When people say “be more like the private sector”, I want to cry

A relatively short post for me…. 🙂

I’ve been having a range of conversations lately and some if not most of them include an odd reference to the public sector budget deficit and how the public sector should be doing more things like the private sector.

Now I’ve tolerated those statements for a while because I know the people saying them don’t mean that we should be more like the private sector generally but expand on this and suggest very specific things such as a particular approach to something or how they invested in X and managed to get a great return on that investment.

However in a general sense, the public sector can’t be like the private sector whilst we still have a vast number of statutory duties to meet (over 1200), equality impact assessments to complete on service changes, effective consultation and engagement activities to conduct and of course managing all of this with a rapidly shrinking budget and with no billionaire investors waiting in the wings to bail us out with no hidden agenda other than maintaining the outcomes – unless you are a person who see’s outsourcing/commissioning as the being the same “bailing out”…for the record I don’t.

I’m not for a second suggesting that we can’t learn from other sectors, nor should we stop trying to reduce inefficiencies where they exist and transform services to deliver better outcomes. That is simply a no brainer now…So a plea – please stop making broad statements like “be more like the private sector” instead be very specific about what it is someone else is doing which you think the public sector can learn from. It would be far more helpful and constructive.

It’s all just Business

For those who don’t know me – I work as an Enterprise Architect in Corporate ICT for Devon County Council – The challenge for an Enterprise Architect is to focus on the whole Business and not just the IT function or service – we are employed to facilitate Transformational Change across the whole Business. Not an easy job as such but a very interesting and challenging one.

So for me what I do is ALL about the Business of the County Council.

I have recently posted (a collaborative effort with Martin Howitt) on our team blog about the wider implications of the changing landscape of corporate ICT and how that effected our ability to realise cost savings to the scale we hear about and need to deliver.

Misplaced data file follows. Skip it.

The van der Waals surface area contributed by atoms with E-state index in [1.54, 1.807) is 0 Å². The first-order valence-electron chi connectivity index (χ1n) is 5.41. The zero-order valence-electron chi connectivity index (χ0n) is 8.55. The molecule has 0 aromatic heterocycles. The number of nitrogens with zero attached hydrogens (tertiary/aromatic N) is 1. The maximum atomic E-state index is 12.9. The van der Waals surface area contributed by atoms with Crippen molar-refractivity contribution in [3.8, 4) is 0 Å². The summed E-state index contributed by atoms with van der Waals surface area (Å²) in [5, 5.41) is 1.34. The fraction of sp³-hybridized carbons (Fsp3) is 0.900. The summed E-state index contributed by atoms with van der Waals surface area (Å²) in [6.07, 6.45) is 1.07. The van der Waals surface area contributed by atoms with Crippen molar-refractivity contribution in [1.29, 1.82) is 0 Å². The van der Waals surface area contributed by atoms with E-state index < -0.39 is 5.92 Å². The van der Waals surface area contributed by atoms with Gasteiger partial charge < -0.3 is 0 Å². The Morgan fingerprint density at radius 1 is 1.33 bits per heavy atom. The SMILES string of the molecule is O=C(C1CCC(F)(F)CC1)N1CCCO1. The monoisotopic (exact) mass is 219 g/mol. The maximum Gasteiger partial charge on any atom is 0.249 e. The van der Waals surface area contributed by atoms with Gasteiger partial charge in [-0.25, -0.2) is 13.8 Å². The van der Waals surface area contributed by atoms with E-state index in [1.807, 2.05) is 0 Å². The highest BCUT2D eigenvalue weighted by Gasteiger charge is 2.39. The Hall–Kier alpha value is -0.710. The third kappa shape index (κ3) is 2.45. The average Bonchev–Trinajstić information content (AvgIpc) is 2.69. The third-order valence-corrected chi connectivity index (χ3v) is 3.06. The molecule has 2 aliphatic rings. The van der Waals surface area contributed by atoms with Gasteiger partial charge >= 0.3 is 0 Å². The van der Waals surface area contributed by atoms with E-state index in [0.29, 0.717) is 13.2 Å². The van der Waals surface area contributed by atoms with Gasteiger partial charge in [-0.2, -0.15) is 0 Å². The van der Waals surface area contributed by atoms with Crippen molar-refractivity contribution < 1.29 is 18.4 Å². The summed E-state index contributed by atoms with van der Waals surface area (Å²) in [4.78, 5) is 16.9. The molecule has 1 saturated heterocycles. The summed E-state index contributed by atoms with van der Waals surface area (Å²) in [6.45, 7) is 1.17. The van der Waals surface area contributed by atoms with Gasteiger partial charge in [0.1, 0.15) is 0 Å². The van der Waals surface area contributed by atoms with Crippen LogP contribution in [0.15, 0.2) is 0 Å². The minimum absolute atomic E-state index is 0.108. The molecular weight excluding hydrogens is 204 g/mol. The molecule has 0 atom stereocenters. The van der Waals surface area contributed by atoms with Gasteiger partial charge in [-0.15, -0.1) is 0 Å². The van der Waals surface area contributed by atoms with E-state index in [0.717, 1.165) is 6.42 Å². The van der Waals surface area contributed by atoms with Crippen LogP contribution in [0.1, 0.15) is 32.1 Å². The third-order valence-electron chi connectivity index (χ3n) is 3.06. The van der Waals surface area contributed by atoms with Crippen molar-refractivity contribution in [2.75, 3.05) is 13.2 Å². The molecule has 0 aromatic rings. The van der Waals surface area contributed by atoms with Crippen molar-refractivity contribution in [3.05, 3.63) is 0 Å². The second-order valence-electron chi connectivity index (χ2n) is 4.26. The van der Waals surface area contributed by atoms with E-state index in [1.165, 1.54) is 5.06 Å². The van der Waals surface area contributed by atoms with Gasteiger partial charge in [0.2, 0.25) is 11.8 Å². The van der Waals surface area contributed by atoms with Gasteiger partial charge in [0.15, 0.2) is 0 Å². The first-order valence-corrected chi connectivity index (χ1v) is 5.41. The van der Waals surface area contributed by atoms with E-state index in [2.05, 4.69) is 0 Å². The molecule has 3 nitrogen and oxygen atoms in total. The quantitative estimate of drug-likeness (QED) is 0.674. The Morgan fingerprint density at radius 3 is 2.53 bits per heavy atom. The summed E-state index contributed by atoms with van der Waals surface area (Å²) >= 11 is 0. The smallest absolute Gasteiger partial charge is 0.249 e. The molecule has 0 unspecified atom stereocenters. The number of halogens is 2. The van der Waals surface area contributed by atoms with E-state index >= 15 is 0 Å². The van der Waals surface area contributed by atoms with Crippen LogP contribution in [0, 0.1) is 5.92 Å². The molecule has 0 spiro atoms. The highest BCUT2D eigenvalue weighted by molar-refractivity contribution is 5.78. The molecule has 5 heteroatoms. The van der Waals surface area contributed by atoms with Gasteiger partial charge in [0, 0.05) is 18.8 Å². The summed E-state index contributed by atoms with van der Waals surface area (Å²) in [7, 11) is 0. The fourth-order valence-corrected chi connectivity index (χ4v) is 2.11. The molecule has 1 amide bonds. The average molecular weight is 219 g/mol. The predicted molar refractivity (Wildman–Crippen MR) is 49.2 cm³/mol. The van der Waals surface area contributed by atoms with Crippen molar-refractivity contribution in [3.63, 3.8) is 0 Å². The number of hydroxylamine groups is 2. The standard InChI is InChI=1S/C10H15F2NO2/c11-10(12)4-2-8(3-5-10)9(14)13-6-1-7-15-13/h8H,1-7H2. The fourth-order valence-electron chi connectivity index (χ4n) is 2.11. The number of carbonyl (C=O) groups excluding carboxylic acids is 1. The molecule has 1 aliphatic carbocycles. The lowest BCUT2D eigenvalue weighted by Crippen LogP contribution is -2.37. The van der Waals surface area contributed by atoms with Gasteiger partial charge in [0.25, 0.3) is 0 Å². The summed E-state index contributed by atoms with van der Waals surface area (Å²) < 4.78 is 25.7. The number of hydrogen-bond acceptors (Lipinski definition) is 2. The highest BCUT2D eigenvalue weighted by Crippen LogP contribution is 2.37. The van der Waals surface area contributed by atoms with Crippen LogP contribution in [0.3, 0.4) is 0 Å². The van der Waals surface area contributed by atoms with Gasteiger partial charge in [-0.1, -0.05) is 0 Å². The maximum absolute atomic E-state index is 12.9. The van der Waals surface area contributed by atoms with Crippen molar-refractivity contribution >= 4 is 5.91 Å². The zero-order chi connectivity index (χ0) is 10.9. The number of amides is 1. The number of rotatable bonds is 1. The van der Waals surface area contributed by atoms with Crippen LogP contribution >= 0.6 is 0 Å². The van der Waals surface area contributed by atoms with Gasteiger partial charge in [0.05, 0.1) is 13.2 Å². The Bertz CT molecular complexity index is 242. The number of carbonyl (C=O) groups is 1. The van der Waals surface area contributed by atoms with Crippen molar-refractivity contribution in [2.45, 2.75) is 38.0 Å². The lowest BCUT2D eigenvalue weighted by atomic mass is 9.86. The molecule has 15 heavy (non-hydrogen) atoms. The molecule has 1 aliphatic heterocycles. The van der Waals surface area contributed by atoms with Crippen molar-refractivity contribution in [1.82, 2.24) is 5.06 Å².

But we must first address some key issues and get organisational acceptance to some basic building blocks of Effective and Efficient organisations.

IT offers no value on its own. It really is ALL about the Business. The people outside of IT (Business People) are the people in control of the organisation and they specify the priorities and direction through strategy. So why don’t they control IT more effectively? Why isn’t there one Governance stream in an organisation – Business Governance?

IT governance is really business governance. In many organizations, IT has led the way in implementing governance over critical decisions related to strategy, business architecture, investments, change, programs, risk and sourcing. Over time, organizations have realized that decisions in these areas need to be coordinated across the enterprise and have elevated and consolidated these activities outside and above IT.

Via – HBR – What does the future hold for IT?

In the team post we talk about how core IT competencies need to be mainstreamed into the Business. What we really mean by this is that Business Leaders should have the skills and competencies to procure IT solutions, manage IT contracts and drive value from the investments they make – not just in IT.

Another issue which is critical is how will the current Heads of IT or CIO’s deal with the current financial situation.

I see two options in local government:

  1. Drive cost savings, innovation and transformation in the organisation through radical approaches to ICT delivery and infrastructure.
  2. Play safe and wait for someone in the Business to make the decision for them

If I were a CIO or head of IT, i know which one i would rather opt for as Option 2 pretty much spells “outsourcing” to me.

The following presentation covers the CIO dilemma well and is worth checking out.